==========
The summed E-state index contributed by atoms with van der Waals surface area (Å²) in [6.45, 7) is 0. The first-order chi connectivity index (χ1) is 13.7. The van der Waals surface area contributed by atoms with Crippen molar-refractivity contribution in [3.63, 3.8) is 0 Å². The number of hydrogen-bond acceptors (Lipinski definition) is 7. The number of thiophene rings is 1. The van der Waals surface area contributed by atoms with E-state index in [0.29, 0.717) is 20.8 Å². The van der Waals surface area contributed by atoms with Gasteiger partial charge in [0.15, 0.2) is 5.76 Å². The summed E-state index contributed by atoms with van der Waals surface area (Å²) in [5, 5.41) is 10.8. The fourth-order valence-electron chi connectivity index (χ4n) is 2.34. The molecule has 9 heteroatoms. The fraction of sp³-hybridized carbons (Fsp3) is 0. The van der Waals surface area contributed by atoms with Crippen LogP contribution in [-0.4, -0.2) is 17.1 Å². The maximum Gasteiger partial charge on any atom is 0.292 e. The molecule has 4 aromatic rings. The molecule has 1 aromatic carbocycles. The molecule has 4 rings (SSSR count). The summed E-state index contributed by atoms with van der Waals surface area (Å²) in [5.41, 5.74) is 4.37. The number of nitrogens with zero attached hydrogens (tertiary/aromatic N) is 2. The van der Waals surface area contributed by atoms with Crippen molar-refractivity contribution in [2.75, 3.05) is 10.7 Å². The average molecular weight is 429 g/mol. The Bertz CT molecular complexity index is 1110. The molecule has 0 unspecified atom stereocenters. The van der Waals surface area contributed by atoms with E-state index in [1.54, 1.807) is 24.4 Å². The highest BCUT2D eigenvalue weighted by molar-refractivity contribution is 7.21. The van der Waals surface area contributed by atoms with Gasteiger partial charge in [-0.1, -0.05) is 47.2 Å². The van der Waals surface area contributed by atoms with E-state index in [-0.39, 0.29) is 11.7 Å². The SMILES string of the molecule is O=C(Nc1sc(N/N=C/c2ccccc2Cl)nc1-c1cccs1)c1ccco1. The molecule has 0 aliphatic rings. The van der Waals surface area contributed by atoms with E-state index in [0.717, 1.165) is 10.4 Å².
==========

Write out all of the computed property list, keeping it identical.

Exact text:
The summed E-state index contributed by atoms with van der Waals surface area (Å²) in [6.45, 7) is 0. The first-order chi connectivity index (χ1) is 13.7. The van der Waals surface area contributed by atoms with Crippen molar-refractivity contribution in [3.63, 3.8) is 0 Å². The number of hydrogen-bond acceptors (Lipinski definition) is 7. The number of thiophene rings is 1. The van der Waals surface area contributed by atoms with E-state index in [0.29, 0.717) is 20.8 Å². The van der Waals surface area contributed by atoms with Gasteiger partial charge in [0.15, 0.2) is 5.76 Å². The summed E-state index contributed by atoms with van der Waals surface area (Å²) in [5, 5.41) is 10.8. The fourth-order valence-electron chi connectivity index (χ4n) is 2.34. The molecule has 9 heteroatoms. The fraction of sp³-hybridized carbons (Fsp3) is 0. The van der Waals surface area contributed by atoms with Crippen LogP contribution in [-0.4, -0.2) is 17.1 Å². The maximum Gasteiger partial charge on any atom is 0.292 e. The molecule has 4 aromatic rings. The molecule has 1 aromatic carbocycles. The molecule has 4 rings (SSSR count). The summed E-state index contributed by atoms with van der Waals surface area (Å²) in [5.41, 5.74) is 4.37. The number of nitrogens with zero attached hydrogens (tertiary/aromatic N) is 2. The van der Waals surface area contributed by atoms with Crippen molar-refractivity contribution in [2.75, 3.05) is 10.7 Å². The average molecular weight is 429 g/mol. The Bertz CT molecular complexity index is 1110. The molecule has 0 unspecified atom stereocenters. The van der Waals surface area contributed by atoms with E-state index in [1.54, 1.807) is 24.4 Å². The highest BCUT2D eigenvalue weighted by molar-refractivity contribution is 7.21. The van der Waals surface area contributed by atoms with Gasteiger partial charge in [-0.1, -0.05) is 47.2 Å². The van der Waals surface area contributed by atoms with E-state index in [-0.39, 0.29) is 11.7 Å². The SMILES string of the molecule is O=C(Nc1sc(N/N=C/c2ccccc2Cl)nc1-c1cccs1)c1ccco1. The molecule has 0 aliphatic rings. The van der Waals surface area contributed by atoms with E-state index in [0.717, 1.165) is 10.4 Å².